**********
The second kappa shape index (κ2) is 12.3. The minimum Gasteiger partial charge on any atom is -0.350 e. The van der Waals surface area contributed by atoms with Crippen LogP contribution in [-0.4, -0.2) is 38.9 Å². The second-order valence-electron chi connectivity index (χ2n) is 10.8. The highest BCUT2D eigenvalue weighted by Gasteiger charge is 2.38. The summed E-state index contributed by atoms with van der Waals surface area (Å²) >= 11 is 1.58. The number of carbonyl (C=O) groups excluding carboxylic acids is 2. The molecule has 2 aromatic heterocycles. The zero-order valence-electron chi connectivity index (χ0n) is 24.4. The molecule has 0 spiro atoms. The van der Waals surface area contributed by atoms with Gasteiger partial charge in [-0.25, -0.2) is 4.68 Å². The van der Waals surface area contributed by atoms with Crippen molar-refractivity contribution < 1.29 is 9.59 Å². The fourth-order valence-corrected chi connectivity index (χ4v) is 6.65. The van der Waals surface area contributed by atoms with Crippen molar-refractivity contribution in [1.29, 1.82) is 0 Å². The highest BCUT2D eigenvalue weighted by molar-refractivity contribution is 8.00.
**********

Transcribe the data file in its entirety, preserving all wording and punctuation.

The second kappa shape index (κ2) is 12.3. The minimum Gasteiger partial charge on any atom is -0.350 e. The van der Waals surface area contributed by atoms with Crippen LogP contribution in [-0.4, -0.2) is 38.9 Å². The second-order valence-electron chi connectivity index (χ2n) is 10.8. The highest BCUT2D eigenvalue weighted by Gasteiger charge is 2.38. The summed E-state index contributed by atoms with van der Waals surface area (Å²) >= 11 is 1.58. The number of carbonyl (C=O) groups excluding carboxylic acids is 2. The molecule has 2 aromatic heterocycles. The zero-order valence-electron chi connectivity index (χ0n) is 24.4. The molecule has 0 spiro atoms. The van der Waals surface area contributed by atoms with Gasteiger partial charge in [-0.25, -0.2) is 4.68 Å². The van der Waals surface area contributed by atoms with Crippen molar-refractivity contribution < 1.29 is 9.59 Å². The fourth-order valence-corrected chi connectivity index (χ4v) is 6.65. The van der Waals surface area contributed by atoms with Crippen molar-refractivity contribution in [1.29, 1.82) is 0 Å². The highest BCUT2D eigenvalue weighted by molar-refractivity contribution is 8.00.